An Inspector Calls (film)

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An Inspector Calls
An Inspector Calls (1954 film) poster.jpg
Theatrical release poster
Directed by Guy Hamilton
Produced by A. D. Peters
Written by Desmond Davis (screenplay)
J.B. Priestley (play)
Starring Alastair Sim
Jane Wenham
Brian Worth
Eileen Moore
Music by Francis Chagrin
Cinematography Edward Scaife
(as Ted Scaife)
Edited by Alan Osbiston
Distributed by British Lion Film Corporation
Associated Artists Productions
Release dates 16 March 1954 (London)
25 November 1954 (USA)
Running time 80 minutes
Country United Kingdom
Language English

An Inspector Calls is a 1954 film directed by Guy Hamilton and written for the screen by Desmond Davis. It is based upon a play of the same name by J.B. Priestley. It stars Alastair Sim, Jane Wenham and Brian Worth.

Plot[edit]

Set in 1912, a dinner party held by the upper class Birling family is interrupted by Police Inspector Poole, investigating the suicide of a lower class girl Eva Smith whose death is linked to each family member.[1] In the original play, the Inspector's name was Inspector Goole.[2]

Cast[edit]

Production[edit]

An Inspector Calls was filmed at Shepperton Studios, Shepperton, Surrey, England, under the auspices of the Watergate Productions Ltd.

Although the play never shows Eva Smith, the film opens in flashbacks that show each member of the family's involvement in Smith's life. The relationships between Eva and Gerald, and later, Eric, are smoothed over in accordance to the censorship of the day. Still, enough elements are retained to give the viewer a good idea of the depth of involvements.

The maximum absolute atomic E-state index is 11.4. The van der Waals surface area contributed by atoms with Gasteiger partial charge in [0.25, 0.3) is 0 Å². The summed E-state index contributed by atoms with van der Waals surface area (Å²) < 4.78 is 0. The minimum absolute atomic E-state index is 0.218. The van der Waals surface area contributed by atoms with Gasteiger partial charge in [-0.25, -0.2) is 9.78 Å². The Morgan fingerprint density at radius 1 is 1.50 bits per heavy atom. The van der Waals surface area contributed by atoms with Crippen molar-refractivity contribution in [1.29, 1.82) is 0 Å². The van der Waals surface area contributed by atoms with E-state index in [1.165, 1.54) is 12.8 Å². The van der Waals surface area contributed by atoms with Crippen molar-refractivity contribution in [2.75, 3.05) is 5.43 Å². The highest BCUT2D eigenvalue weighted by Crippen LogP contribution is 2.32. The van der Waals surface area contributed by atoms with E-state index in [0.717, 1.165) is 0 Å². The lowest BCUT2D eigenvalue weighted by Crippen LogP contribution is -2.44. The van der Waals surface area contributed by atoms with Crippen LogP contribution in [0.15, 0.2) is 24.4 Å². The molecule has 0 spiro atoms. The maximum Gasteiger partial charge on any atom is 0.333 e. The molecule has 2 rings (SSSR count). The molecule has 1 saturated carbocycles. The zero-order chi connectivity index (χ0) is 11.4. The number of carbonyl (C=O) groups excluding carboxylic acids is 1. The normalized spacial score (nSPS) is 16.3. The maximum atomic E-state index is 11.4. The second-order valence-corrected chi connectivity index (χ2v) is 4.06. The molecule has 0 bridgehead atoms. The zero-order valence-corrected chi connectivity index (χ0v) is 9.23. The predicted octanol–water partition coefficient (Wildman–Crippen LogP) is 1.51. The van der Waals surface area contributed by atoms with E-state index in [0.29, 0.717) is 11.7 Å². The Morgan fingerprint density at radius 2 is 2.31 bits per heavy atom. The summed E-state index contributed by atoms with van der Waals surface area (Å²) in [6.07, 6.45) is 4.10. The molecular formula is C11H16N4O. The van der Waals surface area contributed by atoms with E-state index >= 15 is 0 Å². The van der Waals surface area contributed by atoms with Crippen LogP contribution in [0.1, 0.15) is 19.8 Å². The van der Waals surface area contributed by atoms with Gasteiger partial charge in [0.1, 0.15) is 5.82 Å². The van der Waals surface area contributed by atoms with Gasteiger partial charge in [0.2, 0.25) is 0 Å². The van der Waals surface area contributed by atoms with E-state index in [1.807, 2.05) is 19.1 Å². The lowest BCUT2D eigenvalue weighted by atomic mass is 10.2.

In the play, Eva is first sacked for being involved in a strike; in the film, she is simply sacked for suggesting that the wages requested were necessary to live on. Similarly, in the play, Sheila is trying on a dress when the incident with Eva occurs in the shop; in the film, the incident is over a hat.

The film makes Inspector Poole out to be more explicitly "supernatural" than does the play. In the play, he is ushered in by the maid, while in the film he simply appears suddenly in the dining room as if from nowhere, accompanied by an ominous chord in the background music. In the middle of the film, Poole inspects his pocket watch and asks Eric to enter the room. Poole states he has just heard Eric come through the door; but eerily he states this before Eric does come through the door. Likewise, at the end, when the family receives the phone call that the local police are on their way to question them, Poole is supposedly in the house's study, but when the family checks to see if he is there, they find an empty chair.

Reception[edit]

C. A. Lejeune, film critic of The Observer, recommended the film; despite its lack of technical polish, its slow pace and often trite dialogue, she found it thought-provoking.[3]

References[edit]

  1. ^ A.W. (26 November 1954). "An Inspector Calls (1954) At the Plaza". The New York Times. Retrieved 2008-10-09. 
  2. ^ "An Inspector Calls". The Internet Broadway Database. 2008. Retrieved 2008-09-18. 
  3. ^ Lejeune, C A, GUILTY PARTY, The Observer 14 March 1954

External links[edit]